wiki - dictionary - home

Wild Fires - The Immediate Face of Climate Change? (Weather)

by dulan drift, Tuesday, August 07, 2018, 18:56 (128 days ago)

So California goes up in smoke every year now.

Although climate change can seem like this potential effect that might happen in the future, wildfires appear to be on the rise worldwide right now

Greece, Portugal, and America in the last couple of weeks - and big drought brewing in Australia - which will almost certainly mean a bad bushfire season here in the coming summer

[image]

Wild Fires - The Immediate Face of Climate Change?

by dan @, Tuesday, August 07, 2018, 19:26 (128 days ago) @ dulan drift

The area of California that was on my short list for retirement has burned for the last three summers. Lake County, California, which includes Clear Lake. The map below shows just how much is burning near the lake right now. That's huge. I got this data from this shortened link: http://url.site25.net/71 .

In included the Bay Area in the screen grab for perspective and location.

Notice on the image under 'Active 2018 Incident', there's a list, then a note that says 37 more. 37 more active fires.

Lake County is beautiful. I've visited there many times. It looks like some property I used to visit has been consumed. But this is the third year in a row that Clear Lake has seen evacuations and pretty bad property damage. Well, shit.

[image]

Wild Fires - The Immediate Face of Climate Change?

by dulan drift, Thursday, August 09, 2018, 18:59 (126 days ago) @ dan

It's something you have to consider if you're looking to buy a property. Anywhere that used to be prone to bushfires is now super-prone - until it all becomes a lunar scape then it's probably safe again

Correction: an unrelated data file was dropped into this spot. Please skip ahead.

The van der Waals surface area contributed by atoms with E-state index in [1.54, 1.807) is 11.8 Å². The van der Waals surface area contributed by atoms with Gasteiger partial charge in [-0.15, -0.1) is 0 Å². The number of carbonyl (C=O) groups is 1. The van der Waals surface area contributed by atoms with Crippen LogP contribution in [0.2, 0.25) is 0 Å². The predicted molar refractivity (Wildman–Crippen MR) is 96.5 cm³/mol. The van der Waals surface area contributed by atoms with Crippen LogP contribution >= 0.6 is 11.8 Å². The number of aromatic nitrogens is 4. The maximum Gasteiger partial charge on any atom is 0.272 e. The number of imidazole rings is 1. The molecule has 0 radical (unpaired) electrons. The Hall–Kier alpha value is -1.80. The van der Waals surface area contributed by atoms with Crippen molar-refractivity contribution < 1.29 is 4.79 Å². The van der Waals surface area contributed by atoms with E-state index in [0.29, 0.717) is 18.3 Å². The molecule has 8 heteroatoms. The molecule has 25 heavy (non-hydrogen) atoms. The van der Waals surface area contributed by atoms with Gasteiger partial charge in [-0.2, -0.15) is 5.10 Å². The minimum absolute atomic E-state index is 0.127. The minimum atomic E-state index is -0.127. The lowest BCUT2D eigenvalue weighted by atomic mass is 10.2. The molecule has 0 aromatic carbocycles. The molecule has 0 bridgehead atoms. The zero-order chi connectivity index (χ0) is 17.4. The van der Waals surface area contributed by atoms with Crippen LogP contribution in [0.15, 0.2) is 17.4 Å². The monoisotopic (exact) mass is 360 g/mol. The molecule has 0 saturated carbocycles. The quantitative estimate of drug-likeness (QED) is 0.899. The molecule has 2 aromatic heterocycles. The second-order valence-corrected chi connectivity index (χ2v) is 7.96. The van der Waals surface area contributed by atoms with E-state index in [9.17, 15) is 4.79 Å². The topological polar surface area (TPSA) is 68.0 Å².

What's your theory on where's the best place to live geographically in the States (or elsewhere) in a climate changed world?

Wild Fires - The Immediate Face of Climate Change?

by dulan drift, Saturday, August 11, 2018, 17:19 (124 days ago) @ dulan drift

An update on the imminent fire threat looming in Australia which I expected to start in late spring - it's already started - in winter - which is nuts.

Fires near here today and a Total Fire Ban for this area tomorrow with big winds forecast

Wild Fires - The Immediate Face of Climate Change?

by dulan drift, Saturday, November 10, 2018, 13:46 (34 days ago) @ dulan drift

California is still burning

Is that area heading towards 'too dangerous to inhabit' or will things get so burned out there's nothing left to burn?

[image]

Where I am here I can see fires from my porch that have been burning for weeks - apparently they are deliberately lit by farmers for 'back burning' purposes. Controlled fuel reduction burning is ok but seems a bit late to be still doing it now - in Qld , which is more tropical, iI guess they figure they get enough rain to keep it under control - but I do wonder if they're factoring climate change into that traditional practice

Although we had decent rain a few weeks back there's been none since plus a full week of 38-40C weather and now the grass, after suddenly turning green from months of yellow, is turning.back yellow again

Another couple of weeks with no rain and then a 40 plus day with wind and those fires could easily explode

Wild Fires - The Immediate Face of Climate Change?

by dan @, Saturday, November 10, 2018, 15:08 (33 days ago) @ dulan drift